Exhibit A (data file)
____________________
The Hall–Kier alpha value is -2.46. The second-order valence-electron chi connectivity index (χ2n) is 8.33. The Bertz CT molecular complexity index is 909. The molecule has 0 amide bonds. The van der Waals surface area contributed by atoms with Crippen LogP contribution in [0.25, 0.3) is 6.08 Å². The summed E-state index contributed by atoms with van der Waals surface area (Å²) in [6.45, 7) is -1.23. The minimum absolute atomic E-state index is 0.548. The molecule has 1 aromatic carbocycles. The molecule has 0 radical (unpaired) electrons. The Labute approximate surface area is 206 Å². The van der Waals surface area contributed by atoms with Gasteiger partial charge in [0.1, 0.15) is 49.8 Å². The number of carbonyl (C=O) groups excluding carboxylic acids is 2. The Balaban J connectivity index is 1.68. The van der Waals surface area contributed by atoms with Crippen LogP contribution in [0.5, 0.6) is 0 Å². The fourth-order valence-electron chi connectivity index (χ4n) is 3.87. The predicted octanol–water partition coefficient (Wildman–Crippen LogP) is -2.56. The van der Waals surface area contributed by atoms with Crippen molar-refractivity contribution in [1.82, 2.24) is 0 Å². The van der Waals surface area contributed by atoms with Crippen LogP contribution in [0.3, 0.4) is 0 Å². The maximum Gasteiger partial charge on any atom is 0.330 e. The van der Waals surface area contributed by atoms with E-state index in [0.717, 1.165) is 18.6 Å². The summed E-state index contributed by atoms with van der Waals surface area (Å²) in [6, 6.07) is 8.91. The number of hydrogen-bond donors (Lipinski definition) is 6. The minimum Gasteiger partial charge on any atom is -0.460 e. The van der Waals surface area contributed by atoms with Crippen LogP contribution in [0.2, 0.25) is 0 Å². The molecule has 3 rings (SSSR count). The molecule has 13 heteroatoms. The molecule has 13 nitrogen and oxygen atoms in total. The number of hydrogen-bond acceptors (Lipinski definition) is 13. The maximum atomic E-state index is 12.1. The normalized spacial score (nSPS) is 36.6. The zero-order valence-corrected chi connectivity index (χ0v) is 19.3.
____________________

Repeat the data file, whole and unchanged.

The Hall–Kier alpha value is -2.46. The second-order valence-electron chi connectivity index (χ2n) is 8.33. The Bertz CT molecular complexity index is 909. The molecule has 0 amide bonds. The van der Waals surface area contributed by atoms with Crippen LogP contribution in [0.25, 0.3) is 6.08 Å². The summed E-state index contributed by atoms with van der Waals surface area (Å²) in [6.45, 7) is -1.23. The minimum absolute atomic E-state index is 0.548. The molecule has 1 aromatic carbocycles. The molecule has 0 radical (unpaired) electrons. The Labute approximate surface area is 206 Å². The van der Waals surface area contributed by atoms with Gasteiger partial charge in [0.1, 0.15) is 49.8 Å². The number of carbonyl (C=O) groups excluding carboxylic acids is 2. The Balaban J connectivity index is 1.68. The van der Waals surface area contributed by atoms with Crippen LogP contribution in [0.5, 0.6) is 0 Å². The fourth-order valence-electron chi connectivity index (χ4n) is 3.87. The predicted octanol–water partition coefficient (Wildman–Crippen LogP) is -2.56. The van der Waals surface area contributed by atoms with Crippen molar-refractivity contribution in [1.82, 2.24) is 0 Å². The van der Waals surface area contributed by atoms with Crippen LogP contribution in [0.3, 0.4) is 0 Å². The maximum Gasteiger partial charge on any atom is 0.330 e. The van der Waals surface area contributed by atoms with E-state index in [0.717, 1.165) is 18.6 Å². The summed E-state index contributed by atoms with van der Waals surface area (Å²) in [6, 6.07) is 8.91. The number of hydrogen-bond donors (Lipinski definition) is 6. The minimum Gasteiger partial charge on any atom is -0.460 e. The van der Waals surface area contributed by atoms with Crippen LogP contribution in [0.2, 0.25) is 0 Å². The molecule has 3 rings (SSSR count). The molecule has 13 heteroatoms. The molecule has 13 nitrogen and oxygen atoms in total. The number of hydrogen-bond acceptors (Lipinski definition) is 13. The maximum atomic E-state index is 12.1. The normalized spacial score (nSPS) is 36.6. The zero-order valence-corrected chi connectivity index (χ0v) is 19.3.